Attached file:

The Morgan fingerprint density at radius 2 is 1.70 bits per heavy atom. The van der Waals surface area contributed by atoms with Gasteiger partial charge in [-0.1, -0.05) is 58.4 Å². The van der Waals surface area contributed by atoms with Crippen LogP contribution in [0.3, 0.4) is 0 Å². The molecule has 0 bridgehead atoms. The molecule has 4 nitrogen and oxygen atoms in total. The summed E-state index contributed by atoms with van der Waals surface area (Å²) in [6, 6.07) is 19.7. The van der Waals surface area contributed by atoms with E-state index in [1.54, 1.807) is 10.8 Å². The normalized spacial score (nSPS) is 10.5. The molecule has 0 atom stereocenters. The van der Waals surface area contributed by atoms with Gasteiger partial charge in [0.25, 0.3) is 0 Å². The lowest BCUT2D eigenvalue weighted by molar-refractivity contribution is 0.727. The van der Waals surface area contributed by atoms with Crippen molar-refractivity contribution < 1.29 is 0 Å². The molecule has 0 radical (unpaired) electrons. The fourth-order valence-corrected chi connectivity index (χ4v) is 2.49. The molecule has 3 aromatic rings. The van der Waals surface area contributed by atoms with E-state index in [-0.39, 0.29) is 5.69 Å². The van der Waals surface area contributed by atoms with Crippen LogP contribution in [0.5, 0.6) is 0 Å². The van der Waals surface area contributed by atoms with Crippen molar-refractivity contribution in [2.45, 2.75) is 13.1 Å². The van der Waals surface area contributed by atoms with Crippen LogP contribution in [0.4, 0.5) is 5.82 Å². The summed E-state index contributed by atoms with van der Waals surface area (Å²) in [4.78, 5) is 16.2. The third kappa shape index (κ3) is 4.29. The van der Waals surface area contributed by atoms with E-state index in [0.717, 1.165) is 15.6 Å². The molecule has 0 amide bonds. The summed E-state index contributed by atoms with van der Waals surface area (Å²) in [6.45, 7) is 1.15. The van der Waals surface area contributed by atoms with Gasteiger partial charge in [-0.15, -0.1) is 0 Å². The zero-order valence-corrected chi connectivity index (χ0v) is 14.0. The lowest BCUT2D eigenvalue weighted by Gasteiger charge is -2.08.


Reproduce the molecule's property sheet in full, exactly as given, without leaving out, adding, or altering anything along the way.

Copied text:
The Morgan fingerprint density at radius 2 is 1.70 bits per heavy atom. The van der Waals surface area contributed by atoms with Gasteiger partial charge in [-0.1, -0.05) is 58.4 Å². The van der Waals surface area contributed by atoms with Crippen LogP contribution in [0.3, 0.4) is 0 Å². The molecule has 0 bridgehead atoms. The molecule has 4 nitrogen and oxygen atoms in total. The summed E-state index contributed by atoms with van der Waals surface area (Å²) in [6, 6.07) is 19.7. The van der Waals surface area contributed by atoms with E-state index in [1.54, 1.807) is 10.8 Å². The normalized spacial score (nSPS) is 10.5. The molecule has 0 atom stereocenters. The van der Waals surface area contributed by atoms with Gasteiger partial charge in [0.25, 0.3) is 0 Å². The lowest BCUT2D eigenvalue weighted by molar-refractivity contribution is 0.727. The van der Waals surface area contributed by atoms with Crippen molar-refractivity contribution < 1.29 is 0 Å². The molecule has 0 radical (unpaired) electrons. The fourth-order valence-corrected chi connectivity index (χ4v) is 2.49. The molecule has 3 aromatic rings. The van der Waals surface area contributed by atoms with E-state index in [-0.39, 0.29) is 5.69 Å². The van der Waals surface area contributed by atoms with Crippen LogP contribution in [0.5, 0.6) is 0 Å². The van der Waals surface area contributed by atoms with Crippen molar-refractivity contribution in [2.45, 2.75) is 13.1 Å². The van der Waals surface area contributed by atoms with Crippen LogP contribution in [0.4, 0.5) is 5.82 Å². The summed E-state index contributed by atoms with van der Waals surface area (Å²) in [4.78, 5) is 16.2. The third kappa shape index (κ3) is 4.29. The van der Waals surface area contributed by atoms with E-state index in [0.717, 1.165) is 15.6 Å². The molecule has 0 amide bonds. The summed E-state index contributed by atoms with van der Waals surface area (Å²) in [6.45, 7) is 1.15. The van der Waals surface area contributed by atoms with Gasteiger partial charge in [-0.15, -0.1) is 0 Å². The zero-order valence-corrected chi connectivity index (χ0v) is 14.0. The lowest BCUT2D eigenvalue weighted by Gasteiger charge is -2.08.